Re: killing old netscapes
On Sat, 21 Oct 2000, Daniel Barclay wrote:
> > From: Dwight Johnson <firstname.lastname@example.org>
> > [Netscape] is a piece of
> > shoddy and amateurish programming that is a disgrace to the profession.
You have misquoted me, sir. I _never_ referred globally to Netscape as "... a
piece of shoddy and amateurish programming". That is emphatically not true
and I will not have you put those words in my mouth.
On the contrary, Netscape is a highly useful application with many
admirable features. It has been my exclusive Web browser over the past five
years and I have personally found it immensely useful. I have the greatest
respect for its programmers who, I am certain, are professionals of great
skill and experience.
_My_ reference was to one loop inside Netscape which hogs system resources
and can crash a system when it is unable to continue communication with
a remote host. Below is _precisely_ what _I_ said:
"Netscape goes into a tight, infinite and load crushing loop when it is
trying to access data from a remote Web site and the data it is expecting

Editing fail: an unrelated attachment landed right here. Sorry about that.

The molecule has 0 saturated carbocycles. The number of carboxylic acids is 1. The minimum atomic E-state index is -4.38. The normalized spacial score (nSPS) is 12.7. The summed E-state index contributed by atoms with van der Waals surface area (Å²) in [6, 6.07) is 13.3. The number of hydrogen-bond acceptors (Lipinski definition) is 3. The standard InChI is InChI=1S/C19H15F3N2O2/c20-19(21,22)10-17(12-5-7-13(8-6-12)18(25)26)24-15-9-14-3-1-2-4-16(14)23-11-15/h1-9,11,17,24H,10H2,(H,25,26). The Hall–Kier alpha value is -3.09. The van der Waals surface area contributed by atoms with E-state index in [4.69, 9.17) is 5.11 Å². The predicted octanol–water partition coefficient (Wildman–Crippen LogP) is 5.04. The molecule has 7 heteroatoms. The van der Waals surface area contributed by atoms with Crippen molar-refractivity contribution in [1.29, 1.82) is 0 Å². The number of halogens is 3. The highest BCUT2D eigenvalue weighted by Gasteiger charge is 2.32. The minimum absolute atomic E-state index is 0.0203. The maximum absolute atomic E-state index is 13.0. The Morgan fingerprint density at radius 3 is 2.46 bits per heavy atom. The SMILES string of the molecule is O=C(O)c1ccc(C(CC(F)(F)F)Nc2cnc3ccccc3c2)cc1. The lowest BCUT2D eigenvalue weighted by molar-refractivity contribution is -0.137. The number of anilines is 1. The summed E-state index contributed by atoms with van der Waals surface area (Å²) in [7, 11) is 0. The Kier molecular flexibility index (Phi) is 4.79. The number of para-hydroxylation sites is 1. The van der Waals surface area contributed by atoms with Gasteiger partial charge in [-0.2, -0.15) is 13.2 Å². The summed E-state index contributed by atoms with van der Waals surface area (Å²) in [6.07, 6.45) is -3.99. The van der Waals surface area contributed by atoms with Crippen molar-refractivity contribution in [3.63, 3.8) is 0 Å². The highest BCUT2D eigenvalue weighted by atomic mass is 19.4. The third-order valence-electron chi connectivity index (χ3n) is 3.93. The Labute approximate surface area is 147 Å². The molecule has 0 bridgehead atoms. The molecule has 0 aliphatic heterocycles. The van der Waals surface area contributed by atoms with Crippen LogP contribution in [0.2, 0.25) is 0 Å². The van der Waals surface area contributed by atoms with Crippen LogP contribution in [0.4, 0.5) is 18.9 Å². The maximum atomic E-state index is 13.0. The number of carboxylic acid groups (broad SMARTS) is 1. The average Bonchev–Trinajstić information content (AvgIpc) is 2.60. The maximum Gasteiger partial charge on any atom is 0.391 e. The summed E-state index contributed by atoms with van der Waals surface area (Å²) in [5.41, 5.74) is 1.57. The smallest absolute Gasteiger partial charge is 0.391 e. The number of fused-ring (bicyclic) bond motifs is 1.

does not come back for one reason or another. It may be because your ppp
connection died or for some reason the remote site is not sending the data.
A Netscape in this loop will not allow you to communicate with it by
clicking on its 'Stop' button or any other control. Such a process must
usually be dealt with using 'kill -s 9 PID' or it will eventually hog all
your system resources and force you to reboot. Sometimes you can get it to
stop and take an exception exit by killing your pppd.
"... An infinite loop like this can easily be given a timeout and allow the
'Stop' event and other navigation events to take place. It is a piece of
shoddy and amateurish programming that is a disgrace to the profession."
Netscape for Linux has many problems, but we must be ever thankful to the
programmers who, working as volunteers and without pay, produced a free
Netscape for Linux from a time several years before Netscape open-sourced
its code and embraced the Free Software movement.